1. Please feel free to elaborate re: my voice and my responses. I try to inject some levity and hyperbole to liven it up. Your additional feedback would be appreciated.

          2. The levity is fine, but do we really need more hyperbole?

            You ended well, but I think the start can use more work.

          3. I find this a strange comment. It seems to me most of the contributors are different from each other. Kirk’s mixture of opinion, Apple fanboydom, and the multitude of quotes certainly isn’t like anyone else’s articles. Overall the difference of opinion and style is something that makes Techpinions a good site.

          4. Kirk’s articles are a matter of style. I do not object to King’s style or opinions. King’s opinion is driven, in this case from the start with a stronger emotional tone and indignation (disgust; if I interpreted it correctly).

            So, no problem with opinions or style.

      2. I don’t know about you, but I welcome his voice. What? We should all hold hands and sing kumbaya?

        1. There’s no problem with his opinions or topic. I just don’t recall the other contributors having to be judgmental to present their argument. The rest is OK.

          1. With the exceptions of John Kirk and Brian Hall, I’m pretty sure that the other writers on Techpinions are analysts by trade. It probably lends to their credibility to be more restrained and analytical. Not being an analyst maybe gives me a bit more leeway to express things in a way that would not be prudent for them.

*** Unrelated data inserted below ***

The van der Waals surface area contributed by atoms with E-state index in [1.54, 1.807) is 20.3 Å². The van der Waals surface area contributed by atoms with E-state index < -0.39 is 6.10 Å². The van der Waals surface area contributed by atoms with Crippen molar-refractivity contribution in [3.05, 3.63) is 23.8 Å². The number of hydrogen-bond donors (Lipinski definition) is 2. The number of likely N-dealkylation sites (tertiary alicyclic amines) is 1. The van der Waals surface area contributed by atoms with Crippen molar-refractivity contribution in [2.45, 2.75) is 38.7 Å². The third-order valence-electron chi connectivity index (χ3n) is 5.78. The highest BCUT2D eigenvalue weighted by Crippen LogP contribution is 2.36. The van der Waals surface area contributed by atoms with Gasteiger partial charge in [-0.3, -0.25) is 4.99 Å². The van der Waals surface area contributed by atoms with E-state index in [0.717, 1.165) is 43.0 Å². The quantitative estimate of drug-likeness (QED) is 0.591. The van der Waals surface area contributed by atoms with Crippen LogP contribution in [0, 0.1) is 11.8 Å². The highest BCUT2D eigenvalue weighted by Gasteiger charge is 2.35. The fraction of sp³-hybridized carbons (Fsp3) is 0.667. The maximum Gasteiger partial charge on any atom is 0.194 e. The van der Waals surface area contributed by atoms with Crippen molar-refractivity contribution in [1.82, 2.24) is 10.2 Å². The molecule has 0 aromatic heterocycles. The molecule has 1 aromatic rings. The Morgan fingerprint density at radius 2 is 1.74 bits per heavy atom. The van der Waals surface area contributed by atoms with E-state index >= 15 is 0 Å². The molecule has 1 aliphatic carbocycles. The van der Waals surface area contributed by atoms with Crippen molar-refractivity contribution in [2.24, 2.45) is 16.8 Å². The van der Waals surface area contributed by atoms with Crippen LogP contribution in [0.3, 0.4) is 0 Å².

As for being judgmental, I think my strong feelings re: Facebook allowed me to juxtupose what I see as the potential of VR more effectively. I’m not the only person who is not a big fan of FB. But in fairness, over a billion people disagree with me. That’s OK too. I’m only advocating for my personal preference, not that others leave FB. That’s a personal choice.

          2. I thought your piece was perfectly appropriate and presented interesting points that I could never have bothered thinking about myself as I loathe fb and other data sucking enterprises. Any app or company they suck up, I blow out (Instagram and the rest), so I can easily understand your frustration. Looking forward to a far reaching device like the Rift and having it vaccumed up by a tasteless, evil, clueless (other than maximizing their profit and reach in an antisocial and uninspired way) corporation is very dissapointing. Hopefully, the Rift team will soon be spat out and continue their quest, assuming they won’t be satisfied merely being wealthy. For some reason this feels like an Austin Powers movie where the bumbling geniuses have just been captured by Dr Evil and need to escape or be rescued.

          3. Thanks for the response, much appreciated. My apologies for just reading this, I didn’t get a Disqus notification.